DecisionNode(attributeWithMostInformationGain, childNodes)
``````

The entropy and informationGain functions were covered in my last post, so let’s walk through how the actual decision tree gets constructed. There’s a little work to calculating the optimal decision tree split, but with F# you can express it quite beautifully.

`````` let attributeWithMostInformationGain =
attributesLeft
|> List.map(fun attrName -> attrName, (informationGain data attrName))
|> List.maxBy(fun (attrName, infoGain) -> infoGain)
|> fst
``````

First, it takes all the potential attributes left to split on…

`````` attributesLeft
``````

… and then maps that attribute name to a new attribute name / information gain tuple …

`````` |> List.map(fun attrName -> attrName, (informationGain data attrName))
``````

… then from the newly generated list, pick out the tuple with the highest information gain …

`````` |> List.maxBy(fun (attrName, infoGain) -> infoGain)
``````

…finally returning the first element of that tuple, which is the attribute with the highest information gain.

`````` |> fst
``````

Once you can construct a decision tree in memory, how do get it out? The simplest way is to print it to the console. The code is very straight forward. Note the use of ‘padding parameter’, so that recursive calls get indented more and more. This is a very helpful technique when printing tree-like data structures to the console.

`````` /// Print the decision tree to the console
let rec printID3Result indent node =
let padding = new System.String(' ', indent)

match node with
| Leaf(classification, data) ->
printfn "\tClassification = %b" classification
// data |> Seq.iter (fun item -> printfn "%s->%s" padding <| item.ToString())

| DecisionNode(attribute, childNodes) ->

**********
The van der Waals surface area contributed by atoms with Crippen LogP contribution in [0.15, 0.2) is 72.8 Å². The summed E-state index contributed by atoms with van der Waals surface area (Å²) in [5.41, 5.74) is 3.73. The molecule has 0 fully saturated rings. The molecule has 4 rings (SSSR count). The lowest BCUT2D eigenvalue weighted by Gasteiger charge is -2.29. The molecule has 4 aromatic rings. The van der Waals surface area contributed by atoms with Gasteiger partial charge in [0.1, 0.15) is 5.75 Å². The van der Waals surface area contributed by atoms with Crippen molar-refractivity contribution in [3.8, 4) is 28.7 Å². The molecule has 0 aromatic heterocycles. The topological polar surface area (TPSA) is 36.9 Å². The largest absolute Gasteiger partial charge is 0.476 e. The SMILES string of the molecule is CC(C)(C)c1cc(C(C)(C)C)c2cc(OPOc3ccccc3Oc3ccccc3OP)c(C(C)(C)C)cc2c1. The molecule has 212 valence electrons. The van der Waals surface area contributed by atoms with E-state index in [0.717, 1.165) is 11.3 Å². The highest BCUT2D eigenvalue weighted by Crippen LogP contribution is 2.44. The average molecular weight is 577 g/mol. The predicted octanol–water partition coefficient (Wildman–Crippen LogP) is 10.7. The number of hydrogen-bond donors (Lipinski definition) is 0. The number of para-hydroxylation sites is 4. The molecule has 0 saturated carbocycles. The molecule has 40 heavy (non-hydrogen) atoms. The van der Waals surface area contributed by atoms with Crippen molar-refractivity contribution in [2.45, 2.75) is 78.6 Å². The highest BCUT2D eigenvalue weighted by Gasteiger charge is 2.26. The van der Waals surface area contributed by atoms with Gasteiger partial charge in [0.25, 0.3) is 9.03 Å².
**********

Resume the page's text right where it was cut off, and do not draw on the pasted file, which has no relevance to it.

printfn "" // Finish previous line
printfn "%sBranching on attribute [%s]" padding attribute

childNodes
|> Seq.iter (fun (attrValue, childNode) ->
printf "%s->With value [%s]..." padding attrValue
printID3Result (indent + 4) childNode)
``````

However, it’s almost the year 2010. So in lieu of flying cars perhaps we can at least do better than printing data to the console. Ideally, we want to generate some sexy image like this: You could painstakingly construct the decision tree using Microsoft Visio but fortunately there are tools to do this for you. AT&T Research has produced a great tool called GraphViz. While the end result doesn’t quite have sizzle, it’s very easy enough to get going.

The following function dumps the decision tree into a format that GraphViz can plot. (Just copy the printed text into the tool and plot it using the default settings.)

`````` /// Prints the tree in a format amenable to GraphViz
/// See http://www.graphviz.org/ for more format
let printInGraphVizFormat node =

let rec printNode parentName name node =
match node with
| DecisionNode(attribute, childNodes) ->

// Print the decision node
printfn "\"%s\" [ label = \"%s\" ];" (parentName + name) attribute

// Print link from parent to this node (unless it's the root)
if parentName <> "" then
printfn "\"%s\" -> \"%s\" [ label = \"%s\" ];" parentName (parentName + name) name

childNodes
|> Seq.iter(fun (attrValue, childNode) ->
printNode (parentName + name) attrValue childNode)

| Leaf(classification, _) ->
let label =
match classification with
| true  -> "Yes"
| false -> "No"

// Print the decision node
printfn "\"%s\" [ label = \"%s\" ];" (parentName + name) label

// Print link from parent to this node
printfn "\"%s\" -> \"%s\" [ label = \"%s\" ];" parentName (parentName + name) name

printfn "digraph g {"
printNode "" "root" node
printfn "}"
``````

So there you have it, ID3 in F#. With a little bit of mathematics and some clever output you can construct decision trees for all your machine learning needs. Think of the ID3 algorithm in the future the next time you want to mine customer transactions, analyze server logs, or program your killer robot to find Sarah Conner.

<TotallyShamelessPlug> If you would like to learn more about F#, check out Programming F# by O’Reilly. Available on Amazon and at other fine retailers. </TotallyShamelessPlug>

ID3.fsx